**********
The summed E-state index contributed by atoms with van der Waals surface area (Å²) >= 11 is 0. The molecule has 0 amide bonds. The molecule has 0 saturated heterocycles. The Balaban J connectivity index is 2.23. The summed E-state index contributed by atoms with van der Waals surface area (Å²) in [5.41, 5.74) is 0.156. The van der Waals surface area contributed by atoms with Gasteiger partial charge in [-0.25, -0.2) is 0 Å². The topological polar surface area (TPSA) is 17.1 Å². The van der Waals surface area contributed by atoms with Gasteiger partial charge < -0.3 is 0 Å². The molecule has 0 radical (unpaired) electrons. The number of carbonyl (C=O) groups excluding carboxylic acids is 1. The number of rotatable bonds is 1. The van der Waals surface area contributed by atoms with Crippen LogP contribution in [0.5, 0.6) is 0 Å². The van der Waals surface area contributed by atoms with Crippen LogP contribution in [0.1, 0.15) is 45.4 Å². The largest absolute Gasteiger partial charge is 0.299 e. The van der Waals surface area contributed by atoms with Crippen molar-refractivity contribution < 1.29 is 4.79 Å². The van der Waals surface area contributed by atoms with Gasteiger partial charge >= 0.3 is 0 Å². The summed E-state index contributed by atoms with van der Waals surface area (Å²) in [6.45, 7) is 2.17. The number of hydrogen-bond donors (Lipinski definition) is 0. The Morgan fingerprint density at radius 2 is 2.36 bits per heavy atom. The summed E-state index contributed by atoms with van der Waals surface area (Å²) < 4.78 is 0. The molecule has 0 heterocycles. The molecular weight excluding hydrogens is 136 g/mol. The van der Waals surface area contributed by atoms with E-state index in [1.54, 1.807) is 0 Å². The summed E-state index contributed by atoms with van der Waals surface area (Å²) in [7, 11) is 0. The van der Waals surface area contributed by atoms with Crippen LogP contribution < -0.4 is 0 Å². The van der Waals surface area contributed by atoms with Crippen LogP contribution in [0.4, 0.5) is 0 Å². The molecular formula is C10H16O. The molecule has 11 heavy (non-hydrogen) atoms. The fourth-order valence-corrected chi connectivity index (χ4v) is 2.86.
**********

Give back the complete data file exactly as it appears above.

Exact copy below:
The summed E-state index contributed by atoms with van der Waals surface area (Å²) >= 11 is 0. The molecule has 0 amide bonds. The molecule has 0 saturated heterocycles. The Balaban J connectivity index is 2.23. The summed E-state index contributed by atoms with van der Waals surface area (Å²) in [5.41, 5.74) is 0.156. The van der Waals surface area contributed by atoms with Gasteiger partial charge in [-0.25, -0.2) is 0 Å². The topological polar surface area (TPSA) is 17.1 Å². The van der Waals surface area contributed by atoms with Gasteiger partial charge < -0.3 is 0 Å². The molecule has 0 radical (unpaired) electrons. The number of carbonyl (C=O) groups excluding carboxylic acids is 1. The number of rotatable bonds is 1. The van der Waals surface area contributed by atoms with Crippen LogP contribution in [0.5, 0.6) is 0 Å². The van der Waals surface area contributed by atoms with Crippen LogP contribution in [0.1, 0.15) is 45.4 Å². The largest absolute Gasteiger partial charge is 0.299 e. The van der Waals surface area contributed by atoms with Crippen molar-refractivity contribution < 1.29 is 4.79 Å². The van der Waals surface area contributed by atoms with Gasteiger partial charge >= 0.3 is 0 Å². The summed E-state index contributed by atoms with van der Waals surface area (Å²) in [6.45, 7) is 2.17. The number of hydrogen-bond donors (Lipinski definition) is 0. The Morgan fingerprint density at radius 2 is 2.36 bits per heavy atom. The summed E-state index contributed by atoms with van der Waals surface area (Å²) < 4.78 is 0. The molecule has 0 heterocycles. The molecular weight excluding hydrogens is 136 g/mol. The van der Waals surface area contributed by atoms with E-state index in [1.54, 1.807) is 0 Å². The summed E-state index contributed by atoms with van der Waals surface area (Å²) in [7, 11) is 0. The van der Waals surface area contributed by atoms with Crippen LogP contribution < -0.4 is 0 Å². The van der Waals surface area contributed by atoms with Crippen LogP contribution in [0.4, 0.5) is 0 Å². The molecular formula is C10H16O. The molecule has 11 heavy (non-hydrogen) atoms. The fourth-order valence-corrected chi connectivity index (χ4v) is 2.86.